The spiritual life requires practice. “I’m spiritual, not religious,” is a toothless assertion that often describes a knee-jerk rejection of religion, and with a possible inclination toward happy thoughts.
But like any quality, whether it’s fitness, healthy eating or intellectual growth, the quality doesn’t improve without practice. For everyone, good habits wax and wane.
Below, I have listed 10 New Year’s resolutions for nurturing spiritual growth and inner peace in every day life.
1) I Will Not Murder
Pope Francis recently cautioned, “Gossip always has a criminal side to it. There is no such thing as innocent gossip.” Gossip is to speak ill of someone who is not present.
Proverbs 18:8 warns, “The words of a talebearer are as wounds, and they go down into the innermost parts of the belly.”
St. James taught in James 3:8 that the tongue is full of restless evil and deadly poison. I will refrain from spreading poison.
2) Thank-You Notes
The antidote to the poison of gossip is gratitude. Thank-you notes we write keep us from living in a state of entitlement and indifference. Notes we receive prevent us from moving through the world unacknowledged. Each note is a tiny reprieve from isolation and loneliness.
“This is a weird tradition no one else practices,” my teenage daughter said last night, when faced with five thank-you notes to write.
I argue that this dying tradition is sacred. A thank-you note acknowledges and affirms kindness. A handwritten note in the mail is a token of humanity. With a few scribbles on paper, we affirm one another’s existence, one another’s efforts to be kind.
In 2016, thank-you notes will fly like blessings from my mailbox.
In “One Day in the Life of Ivan Denisovich,” the title character is enslaved in a Stalinist labor camp. He is treated like an animal. His dignity is stripped. Still, he removes his cap and bows his head before every meager meal — a lump of oatmeal, a bowl of boiled grass, a watery soup.
Ivan Denisovich says grace as an act of defiance, a bold display of humanity and gratitude in unbearable circumstances. I will take a few seconds before meals to thankfully acknowledge my abundance.
4) Forest Medicine
Embrace the Japanese practice shinrin-yoku, or “forest bathing.” I will take my forest medicine, choosing the woods over shopping, television, decorating my house, or working on the weekends.
Give more to the homeless on the street, to UNICEF, to Liberty in North Korea. I will give time to my children when I would rather hide in my room and read. I will treat friends to coffee. I will invite friends and neighbors to dinner. I will invite near strangers to dinner.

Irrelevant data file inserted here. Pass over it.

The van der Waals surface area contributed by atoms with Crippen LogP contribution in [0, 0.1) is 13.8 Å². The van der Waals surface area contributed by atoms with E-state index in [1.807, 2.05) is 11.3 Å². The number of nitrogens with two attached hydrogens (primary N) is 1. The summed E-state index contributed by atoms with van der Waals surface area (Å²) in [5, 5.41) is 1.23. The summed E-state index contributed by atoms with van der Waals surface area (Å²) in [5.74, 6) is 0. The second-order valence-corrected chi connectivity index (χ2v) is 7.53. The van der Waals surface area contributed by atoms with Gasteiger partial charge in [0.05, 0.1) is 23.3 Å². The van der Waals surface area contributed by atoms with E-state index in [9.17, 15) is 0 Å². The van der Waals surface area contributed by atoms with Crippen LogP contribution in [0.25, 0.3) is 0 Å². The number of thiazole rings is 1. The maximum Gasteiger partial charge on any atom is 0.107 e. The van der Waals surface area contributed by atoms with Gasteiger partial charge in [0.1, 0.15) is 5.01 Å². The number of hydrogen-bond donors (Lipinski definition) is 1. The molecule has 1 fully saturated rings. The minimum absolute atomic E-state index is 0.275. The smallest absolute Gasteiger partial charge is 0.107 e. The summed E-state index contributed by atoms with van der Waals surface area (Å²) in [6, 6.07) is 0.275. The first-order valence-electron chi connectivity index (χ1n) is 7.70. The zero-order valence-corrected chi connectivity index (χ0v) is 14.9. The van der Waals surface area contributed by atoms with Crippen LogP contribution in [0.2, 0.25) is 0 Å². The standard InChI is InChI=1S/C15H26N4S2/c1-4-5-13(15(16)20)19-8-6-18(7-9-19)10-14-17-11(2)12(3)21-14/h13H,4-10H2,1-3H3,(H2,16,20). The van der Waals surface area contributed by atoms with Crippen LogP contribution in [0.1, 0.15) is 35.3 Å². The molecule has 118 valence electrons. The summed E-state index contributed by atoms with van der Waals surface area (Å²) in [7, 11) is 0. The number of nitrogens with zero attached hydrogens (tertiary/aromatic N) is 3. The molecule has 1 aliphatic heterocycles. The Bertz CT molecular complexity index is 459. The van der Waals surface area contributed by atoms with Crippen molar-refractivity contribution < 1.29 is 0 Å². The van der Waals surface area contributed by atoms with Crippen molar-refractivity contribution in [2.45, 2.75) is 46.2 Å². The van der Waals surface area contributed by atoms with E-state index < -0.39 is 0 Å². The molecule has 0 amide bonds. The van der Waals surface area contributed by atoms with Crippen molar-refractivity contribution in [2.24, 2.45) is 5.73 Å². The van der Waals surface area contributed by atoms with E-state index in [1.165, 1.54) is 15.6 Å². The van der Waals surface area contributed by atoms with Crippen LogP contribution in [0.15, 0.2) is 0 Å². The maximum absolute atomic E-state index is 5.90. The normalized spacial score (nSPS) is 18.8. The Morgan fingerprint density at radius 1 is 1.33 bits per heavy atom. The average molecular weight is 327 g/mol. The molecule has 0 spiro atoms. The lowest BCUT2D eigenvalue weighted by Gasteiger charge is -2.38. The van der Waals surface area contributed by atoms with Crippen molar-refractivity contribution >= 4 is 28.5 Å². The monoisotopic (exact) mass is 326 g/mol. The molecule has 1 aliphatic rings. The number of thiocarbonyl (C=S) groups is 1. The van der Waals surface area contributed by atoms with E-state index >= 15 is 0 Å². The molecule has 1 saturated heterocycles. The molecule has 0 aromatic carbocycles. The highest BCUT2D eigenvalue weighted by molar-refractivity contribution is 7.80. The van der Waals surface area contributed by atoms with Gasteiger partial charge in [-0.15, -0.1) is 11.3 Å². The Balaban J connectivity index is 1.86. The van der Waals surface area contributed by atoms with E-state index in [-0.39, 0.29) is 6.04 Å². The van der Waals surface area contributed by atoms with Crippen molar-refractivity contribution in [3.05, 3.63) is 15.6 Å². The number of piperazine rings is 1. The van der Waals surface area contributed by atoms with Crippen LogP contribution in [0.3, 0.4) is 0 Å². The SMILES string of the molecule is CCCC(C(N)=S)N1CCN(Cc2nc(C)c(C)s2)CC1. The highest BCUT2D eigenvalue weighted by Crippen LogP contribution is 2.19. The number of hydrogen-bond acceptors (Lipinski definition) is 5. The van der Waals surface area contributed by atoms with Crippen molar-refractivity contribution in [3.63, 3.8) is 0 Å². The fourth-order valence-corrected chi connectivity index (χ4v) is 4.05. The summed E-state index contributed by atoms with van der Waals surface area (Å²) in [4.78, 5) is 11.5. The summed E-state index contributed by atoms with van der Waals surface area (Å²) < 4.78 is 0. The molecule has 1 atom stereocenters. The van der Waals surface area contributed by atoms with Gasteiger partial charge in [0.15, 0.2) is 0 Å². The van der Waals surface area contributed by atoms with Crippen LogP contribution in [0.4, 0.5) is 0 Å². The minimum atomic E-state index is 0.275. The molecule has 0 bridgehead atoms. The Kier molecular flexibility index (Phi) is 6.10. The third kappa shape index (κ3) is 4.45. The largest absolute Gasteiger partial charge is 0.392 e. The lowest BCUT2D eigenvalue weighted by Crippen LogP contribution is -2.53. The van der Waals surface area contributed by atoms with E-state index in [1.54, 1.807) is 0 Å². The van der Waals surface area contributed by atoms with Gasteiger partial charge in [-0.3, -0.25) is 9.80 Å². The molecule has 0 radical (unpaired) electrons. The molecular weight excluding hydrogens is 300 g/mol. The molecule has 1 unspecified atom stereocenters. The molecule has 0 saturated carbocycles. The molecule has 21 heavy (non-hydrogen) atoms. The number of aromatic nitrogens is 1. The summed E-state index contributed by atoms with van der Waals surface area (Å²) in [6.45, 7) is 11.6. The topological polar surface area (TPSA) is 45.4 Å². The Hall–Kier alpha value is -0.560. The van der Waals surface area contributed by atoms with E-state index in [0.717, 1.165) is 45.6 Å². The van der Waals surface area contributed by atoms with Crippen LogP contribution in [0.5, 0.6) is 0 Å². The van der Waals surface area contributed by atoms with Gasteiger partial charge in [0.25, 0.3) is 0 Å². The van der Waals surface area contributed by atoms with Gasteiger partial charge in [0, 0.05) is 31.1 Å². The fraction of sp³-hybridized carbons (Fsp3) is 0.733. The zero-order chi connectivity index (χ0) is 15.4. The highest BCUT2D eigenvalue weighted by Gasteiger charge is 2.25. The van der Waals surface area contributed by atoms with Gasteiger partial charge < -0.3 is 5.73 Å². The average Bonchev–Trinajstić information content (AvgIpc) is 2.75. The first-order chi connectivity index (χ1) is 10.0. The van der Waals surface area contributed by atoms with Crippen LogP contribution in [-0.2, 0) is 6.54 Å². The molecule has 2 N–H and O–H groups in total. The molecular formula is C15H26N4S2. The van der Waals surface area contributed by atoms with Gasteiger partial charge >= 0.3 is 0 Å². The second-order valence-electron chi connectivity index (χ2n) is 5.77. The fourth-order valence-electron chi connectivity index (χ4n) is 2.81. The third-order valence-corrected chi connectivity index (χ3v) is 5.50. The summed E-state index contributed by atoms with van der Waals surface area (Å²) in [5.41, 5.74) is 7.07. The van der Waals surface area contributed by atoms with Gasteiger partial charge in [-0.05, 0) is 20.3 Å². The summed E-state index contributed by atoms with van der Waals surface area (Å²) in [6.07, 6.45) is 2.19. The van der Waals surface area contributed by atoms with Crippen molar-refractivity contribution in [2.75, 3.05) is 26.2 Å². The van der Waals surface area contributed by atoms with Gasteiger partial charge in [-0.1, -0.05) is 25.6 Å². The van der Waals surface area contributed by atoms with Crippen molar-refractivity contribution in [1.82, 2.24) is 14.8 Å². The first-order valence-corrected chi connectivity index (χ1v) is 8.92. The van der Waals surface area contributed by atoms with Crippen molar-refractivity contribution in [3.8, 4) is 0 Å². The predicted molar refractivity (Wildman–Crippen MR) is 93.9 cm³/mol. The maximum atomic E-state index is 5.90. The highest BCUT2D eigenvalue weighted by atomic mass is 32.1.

If money is tight, I will make soup and serve it unapologetically on a table attentively set.
6) Natural Beauty
I’ll sow seeds in spring, fertilize trees I’ve neglected, plant flowers. I’ll put plants in my house, or water and trim the ones already here.
Instead of spending money and wasting resources on purchased decorations each season, I will find what nature offers — a bouquet of wildflowers, a branch from a fir tree, a bundle of sticks and pine cones.
Rumi, the Sufi mystic from the 13th century, wrote, “Silence is the language of God. All else is a poor translation.” I will allow silence in the car, in the kitchen while I cook. I will turn off electronics during conversations.
Mother Teresa said, “Silence need never be corrected.” When I am angry at my husband or tempted to political wrangling on social media, I will embrace silence over self-righteous anger, silence over self-will, silence over indignation.
8) Spiritual Reading
Poet Wendell Berry wrote, “We cannot know the whole truth, which belongs to God alone, but our task nevertheless is to seek to know what is true.”
I will read more from St. Isaac of Syria, G.K. Chesterton, Wendell Berry and the Tao of Parenting. I will unearth my copy of “Going to Pieces Without Falling Apart: A Buddhist Perspective on Wholeness.” I will open a spiritual book in the morning before I check social media.
2015 was spiritually and religiously destabilizing for me. I wrote about it in Not a Very Merry Christmas Post.
There is healing prayer at the little Episcopal church in my town. I will try to open myself to it. A deacon has invited me to lunch. I will meet with her.
When painful memories flash uninvited, I will retreat and sit mindfully with the pain.
Jesus taught, “Love your enemies, pray for those who hurt you.” I will pray for the judgmental and the severe, for those who hurt me and who hurt others.
I will pray for Syrian refugees and citizens suffering in North Korea, but also for ISIS and Al-Qaeda and Kim Jong-un. I will pray for presidential candidates, even the ones who make me squirm.
Which of these intentions are part of your current spiritual practice? Are there any you plan to try or add? Let me know in the comments below.
Edited by Jody Smith